For Day 59, students completed a micro-electrolysis of cupric chloride to determine whether metals form positively or negatively charged ions.
The electrolysis set-up is simply a piece of aquarium tubing filled with saturated cupric chloride. A 9-volt battery is used as the power source and mechanical pencil lead is used as the electrodes. Students can easily see copper metal forming on the cathode and chlorine gas forming on the anode. The chlorine gas is produced in such small quantities that the smell is not overwhelming but students can still identify it.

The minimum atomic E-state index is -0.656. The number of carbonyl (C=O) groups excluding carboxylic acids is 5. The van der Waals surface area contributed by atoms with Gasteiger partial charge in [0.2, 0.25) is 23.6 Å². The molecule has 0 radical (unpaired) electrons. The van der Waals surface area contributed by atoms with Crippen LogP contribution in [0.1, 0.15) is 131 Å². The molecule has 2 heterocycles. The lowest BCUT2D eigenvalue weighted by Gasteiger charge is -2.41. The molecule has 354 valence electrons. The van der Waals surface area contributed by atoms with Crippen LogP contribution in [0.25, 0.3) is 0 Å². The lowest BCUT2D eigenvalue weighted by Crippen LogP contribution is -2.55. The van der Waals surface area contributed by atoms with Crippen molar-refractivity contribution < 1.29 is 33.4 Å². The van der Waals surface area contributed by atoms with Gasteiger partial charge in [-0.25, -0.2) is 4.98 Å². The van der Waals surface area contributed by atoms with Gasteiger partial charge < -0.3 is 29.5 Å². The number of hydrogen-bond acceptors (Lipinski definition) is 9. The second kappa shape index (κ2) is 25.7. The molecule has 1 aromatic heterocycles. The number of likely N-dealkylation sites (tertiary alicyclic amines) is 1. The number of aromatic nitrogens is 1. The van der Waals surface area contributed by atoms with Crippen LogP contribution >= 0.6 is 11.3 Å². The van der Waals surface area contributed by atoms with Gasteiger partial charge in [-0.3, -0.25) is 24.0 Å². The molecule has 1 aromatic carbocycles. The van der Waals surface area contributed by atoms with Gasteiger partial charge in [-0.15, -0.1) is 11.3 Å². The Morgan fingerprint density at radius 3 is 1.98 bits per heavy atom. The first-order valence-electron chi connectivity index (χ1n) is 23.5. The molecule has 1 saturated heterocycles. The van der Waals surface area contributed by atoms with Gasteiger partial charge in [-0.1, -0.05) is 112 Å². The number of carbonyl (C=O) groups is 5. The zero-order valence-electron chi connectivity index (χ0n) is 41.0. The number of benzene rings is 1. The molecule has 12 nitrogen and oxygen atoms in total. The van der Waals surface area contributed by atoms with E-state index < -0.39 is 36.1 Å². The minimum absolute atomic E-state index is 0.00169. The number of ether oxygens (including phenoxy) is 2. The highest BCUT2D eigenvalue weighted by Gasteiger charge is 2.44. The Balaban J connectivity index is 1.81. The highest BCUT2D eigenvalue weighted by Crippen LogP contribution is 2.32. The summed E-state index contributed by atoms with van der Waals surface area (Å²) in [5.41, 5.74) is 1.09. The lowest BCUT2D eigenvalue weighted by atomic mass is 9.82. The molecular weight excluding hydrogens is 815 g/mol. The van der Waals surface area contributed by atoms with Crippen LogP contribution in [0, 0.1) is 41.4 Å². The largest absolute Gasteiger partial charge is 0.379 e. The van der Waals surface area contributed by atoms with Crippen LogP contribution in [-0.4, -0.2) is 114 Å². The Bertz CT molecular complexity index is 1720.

After this activity we defined the words “cation” and “anion” and practiced combining ions in the appropriate ratios to balance the charges.